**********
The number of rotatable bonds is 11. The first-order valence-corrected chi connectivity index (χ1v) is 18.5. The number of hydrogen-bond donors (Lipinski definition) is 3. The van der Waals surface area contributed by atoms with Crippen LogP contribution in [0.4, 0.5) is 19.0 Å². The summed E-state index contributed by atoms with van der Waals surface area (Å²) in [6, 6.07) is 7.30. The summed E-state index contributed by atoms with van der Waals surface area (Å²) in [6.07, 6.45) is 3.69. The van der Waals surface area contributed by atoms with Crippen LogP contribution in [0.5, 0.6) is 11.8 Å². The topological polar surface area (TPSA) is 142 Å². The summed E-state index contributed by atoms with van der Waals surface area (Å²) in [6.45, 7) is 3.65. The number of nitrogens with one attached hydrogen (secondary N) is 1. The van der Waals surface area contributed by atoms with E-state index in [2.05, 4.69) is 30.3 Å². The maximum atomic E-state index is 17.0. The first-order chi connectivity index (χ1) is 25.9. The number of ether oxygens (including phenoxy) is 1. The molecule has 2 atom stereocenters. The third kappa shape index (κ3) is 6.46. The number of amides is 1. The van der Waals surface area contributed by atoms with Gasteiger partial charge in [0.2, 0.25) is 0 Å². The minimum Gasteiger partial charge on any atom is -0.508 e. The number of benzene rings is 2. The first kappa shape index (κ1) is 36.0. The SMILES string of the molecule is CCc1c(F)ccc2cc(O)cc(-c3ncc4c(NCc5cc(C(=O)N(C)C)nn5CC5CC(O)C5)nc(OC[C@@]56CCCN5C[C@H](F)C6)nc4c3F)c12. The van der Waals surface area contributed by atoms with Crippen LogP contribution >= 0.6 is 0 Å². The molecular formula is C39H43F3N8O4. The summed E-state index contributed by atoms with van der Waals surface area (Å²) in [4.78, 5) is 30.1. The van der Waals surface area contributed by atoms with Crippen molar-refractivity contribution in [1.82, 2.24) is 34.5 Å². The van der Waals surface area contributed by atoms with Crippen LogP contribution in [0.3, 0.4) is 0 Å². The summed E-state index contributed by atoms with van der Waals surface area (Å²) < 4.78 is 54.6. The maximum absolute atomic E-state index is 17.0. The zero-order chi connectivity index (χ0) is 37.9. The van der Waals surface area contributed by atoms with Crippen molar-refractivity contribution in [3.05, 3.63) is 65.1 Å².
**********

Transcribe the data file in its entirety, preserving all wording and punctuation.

The number of rotatable bonds is 11. The first-order valence-corrected chi connectivity index (χ1v) is 18.5. The number of hydrogen-bond donors (Lipinski definition) is 3. The van der Waals surface area contributed by atoms with Crippen LogP contribution in [0.4, 0.5) is 19.0 Å². The summed E-state index contributed by atoms with van der Waals surface area (Å²) in [6, 6.07) is 7.30. The summed E-state index contributed by atoms with van der Waals surface area (Å²) in [6.07, 6.45) is 3.69. The van der Waals surface area contributed by atoms with Crippen LogP contribution in [0.5, 0.6) is 11.8 Å². The topological polar surface area (TPSA) is 142 Å². The summed E-state index contributed by atoms with van der Waals surface area (Å²) in [6.45, 7) is 3.65. The number of nitrogens with one attached hydrogen (secondary N) is 1. The van der Waals surface area contributed by atoms with E-state index in [2.05, 4.69) is 30.3 Å². The maximum atomic E-state index is 17.0. The first-order chi connectivity index (χ1) is 25.9. The number of ether oxygens (including phenoxy) is 1. The molecule has 2 atom stereocenters. The third kappa shape index (κ3) is 6.46. The number of amides is 1. The van der Waals surface area contributed by atoms with Gasteiger partial charge in [0.2, 0.25) is 0 Å². The minimum Gasteiger partial charge on any atom is -0.508 e. The number of benzene rings is 2. The first kappa shape index (κ1) is 36.0. The SMILES string of the molecule is CCc1c(F)ccc2cc(O)cc(-c3ncc4c(NCc5cc(C(=O)N(C)C)nn5CC5CC(O)C5)nc(OC[C@@]56CCCN5C[C@H](F)C6)nc4c3F)c12. The van der Waals surface area contributed by atoms with Crippen LogP contribution >= 0.6 is 0 Å². The molecular formula is C39H43F3N8O4. The summed E-state index contributed by atoms with van der Waals surface area (Å²) in [4.78, 5) is 30.1. The van der Waals surface area contributed by atoms with Crippen molar-refractivity contribution in [1.82, 2.24) is 34.5 Å². The van der Waals surface area contributed by atoms with Crippen LogP contribution in [0.3, 0.4) is 0 Å². The summed E-state index contributed by atoms with van der Waals surface area (Å²) < 4.78 is 54.6. The maximum absolute atomic E-state index is 17.0. The zero-order chi connectivity index (χ0) is 37.9. The van der Waals surface area contributed by atoms with Crippen molar-refractivity contribution in [3.05, 3.63) is 65.1 Å².